Deep-red Kansas lawmakers agree to expand Medicaid

Kasich vows to defend Medicaid from GOP cuts
Kasich vows to defend Medicaid from GOP cuts

Republicans in Congress may be trying to kill Obamacare, but that hasn't deterred Republicans in Kansas from pursuing one of the health reform law's chief provisions: expanding Medicaid.

The Kansas Senate gave the thumbs up to Medicaid expansion in the deep-red state on Tuesday. Lawmakers in the House had approved it earlier this year.

The bill now goes to Governor Sam Brownback, a staunch conservative who has long opposed Obamacare. He is not expected to sign it into law. [Update: The governor vetoed the bill in late March. Lawmakers in the Kansas House failed to override it, which ends the effort this year.]

"To expand Obamacare when the program is in a death spiral is not responsible policy," said Melika Willoughby, the governor's spokeswoman. "Kansas must prioritize the care and service of vulnerable Kansans, addressing their health care needs in a sustainable way, not expanding a failing entitlement program to able-bodied adults."

The vote comes just days after House GOP leaders in Washington, D.C., opted to pull their bill to repeal major portions of Obamacare. The bill would have immediately barred new states from expanding Medicaid and ended enhanced federal funding for expansion in 2020.

Some 11 million low-income adults have gained coverage in the 31 states that have expanded Medicaid so far.

Related: McAuliffe pushes Virginia Medicaid expansion after GOP's failure to repeal Obamacare

Kansas is not the only state looking to expand Medicaid. Democratic governors in North Carolina and Virginia also want to do so, though it's unlikely to get through their Republican legislatures. In Maine, residents have gathered enough signatures to put expansion on the ballot in November.

Kansas Republicans, who control the state legislature, had never been very interested in broadening the program. Previous bills seeking to expand KanCare, as the state's Medicaid program is known, didn't go anywhere.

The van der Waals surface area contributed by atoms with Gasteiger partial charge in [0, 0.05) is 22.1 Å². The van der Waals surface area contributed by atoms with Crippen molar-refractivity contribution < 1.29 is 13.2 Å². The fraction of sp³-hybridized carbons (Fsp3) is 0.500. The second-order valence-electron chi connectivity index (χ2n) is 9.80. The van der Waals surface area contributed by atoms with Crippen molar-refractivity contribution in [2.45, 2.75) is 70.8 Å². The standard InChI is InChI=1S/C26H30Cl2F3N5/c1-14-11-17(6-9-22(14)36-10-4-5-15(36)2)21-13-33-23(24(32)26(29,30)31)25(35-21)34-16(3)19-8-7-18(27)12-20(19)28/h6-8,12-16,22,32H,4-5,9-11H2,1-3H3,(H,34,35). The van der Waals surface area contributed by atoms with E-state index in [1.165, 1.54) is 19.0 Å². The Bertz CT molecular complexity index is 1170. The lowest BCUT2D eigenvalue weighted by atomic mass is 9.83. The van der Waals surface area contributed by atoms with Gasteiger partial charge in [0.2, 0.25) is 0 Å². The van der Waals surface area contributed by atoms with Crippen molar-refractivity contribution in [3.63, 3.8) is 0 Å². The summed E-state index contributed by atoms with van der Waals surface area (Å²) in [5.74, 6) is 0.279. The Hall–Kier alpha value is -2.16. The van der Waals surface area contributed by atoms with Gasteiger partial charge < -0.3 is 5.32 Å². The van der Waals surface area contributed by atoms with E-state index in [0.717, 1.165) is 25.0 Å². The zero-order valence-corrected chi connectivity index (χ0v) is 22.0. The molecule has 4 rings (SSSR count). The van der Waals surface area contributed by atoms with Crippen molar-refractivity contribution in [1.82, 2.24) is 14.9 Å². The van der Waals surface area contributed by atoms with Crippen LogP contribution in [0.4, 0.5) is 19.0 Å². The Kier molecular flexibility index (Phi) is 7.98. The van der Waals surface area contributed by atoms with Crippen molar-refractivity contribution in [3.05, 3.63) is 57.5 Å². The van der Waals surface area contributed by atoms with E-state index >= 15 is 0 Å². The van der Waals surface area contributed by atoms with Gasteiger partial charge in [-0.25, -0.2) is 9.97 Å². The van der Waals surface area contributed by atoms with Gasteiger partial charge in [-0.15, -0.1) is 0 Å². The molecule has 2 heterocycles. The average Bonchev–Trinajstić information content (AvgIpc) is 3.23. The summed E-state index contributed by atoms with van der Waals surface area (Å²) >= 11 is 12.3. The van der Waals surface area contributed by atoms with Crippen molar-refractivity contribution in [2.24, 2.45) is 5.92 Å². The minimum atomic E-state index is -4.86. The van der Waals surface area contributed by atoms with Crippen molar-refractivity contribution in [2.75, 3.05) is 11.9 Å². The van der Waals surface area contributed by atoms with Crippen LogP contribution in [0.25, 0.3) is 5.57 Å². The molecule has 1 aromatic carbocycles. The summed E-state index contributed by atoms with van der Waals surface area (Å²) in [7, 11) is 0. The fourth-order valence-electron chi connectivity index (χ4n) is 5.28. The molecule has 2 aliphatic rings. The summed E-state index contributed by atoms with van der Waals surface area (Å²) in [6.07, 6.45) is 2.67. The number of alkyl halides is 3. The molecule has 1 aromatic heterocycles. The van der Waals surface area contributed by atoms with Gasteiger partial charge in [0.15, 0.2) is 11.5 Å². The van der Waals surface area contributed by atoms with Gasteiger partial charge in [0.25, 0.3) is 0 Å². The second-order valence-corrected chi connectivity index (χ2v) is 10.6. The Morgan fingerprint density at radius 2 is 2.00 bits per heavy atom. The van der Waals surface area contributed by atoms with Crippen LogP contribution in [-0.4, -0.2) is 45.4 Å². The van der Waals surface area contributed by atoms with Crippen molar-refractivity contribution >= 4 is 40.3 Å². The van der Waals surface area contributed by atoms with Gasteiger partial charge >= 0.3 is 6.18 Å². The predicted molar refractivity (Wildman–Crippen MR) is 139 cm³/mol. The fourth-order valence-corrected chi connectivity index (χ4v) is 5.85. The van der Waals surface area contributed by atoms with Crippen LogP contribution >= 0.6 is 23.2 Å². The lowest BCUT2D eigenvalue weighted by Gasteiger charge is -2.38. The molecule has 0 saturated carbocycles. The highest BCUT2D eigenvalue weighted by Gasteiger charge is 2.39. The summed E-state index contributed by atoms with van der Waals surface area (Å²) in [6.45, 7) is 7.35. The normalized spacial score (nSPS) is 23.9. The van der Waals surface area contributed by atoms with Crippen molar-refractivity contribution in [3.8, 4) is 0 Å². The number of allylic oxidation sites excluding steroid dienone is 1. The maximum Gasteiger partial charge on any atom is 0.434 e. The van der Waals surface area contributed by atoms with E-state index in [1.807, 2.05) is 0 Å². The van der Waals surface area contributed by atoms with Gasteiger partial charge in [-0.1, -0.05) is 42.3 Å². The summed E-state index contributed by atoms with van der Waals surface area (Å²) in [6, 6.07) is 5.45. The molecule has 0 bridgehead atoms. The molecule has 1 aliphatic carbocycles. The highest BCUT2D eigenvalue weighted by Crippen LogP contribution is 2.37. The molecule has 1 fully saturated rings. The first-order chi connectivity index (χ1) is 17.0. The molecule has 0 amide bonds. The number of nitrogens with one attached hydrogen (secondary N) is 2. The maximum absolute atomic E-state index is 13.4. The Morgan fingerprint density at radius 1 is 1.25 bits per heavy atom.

But many conservative lawmakers were swept out of office in last year's election, which served as a referendum on Brownback's deep tax cuts that have roiled the state budget. They were replaced by a group of moderate members, who are more open to expansion.

Related: Trump administration open to making some Medicaid recipients work, pay premiums

Legislators also faced heavy lobbying from the state hospital association and other expansion supporters, who used the 2015 closing of a rural Kansas hospital to rally residents' support. They point out that the state has forfeited nearly $1.8 billion in federal funds since 2014, much of which would go to bolster hospitals, which have to care for the uninsured.

Some 264,000 Kansas residents, or about 9.1%, were uninsured in 2015, according to the most recent Census data available. All told, expanding Medicaid would bring 152,000 people onto the Medicaid rolls, including people who had coverage elsewhere but would qualify for the broadened program, according to Robert St. Peter, CEO of Kansas Health Institute, a policy and research group.

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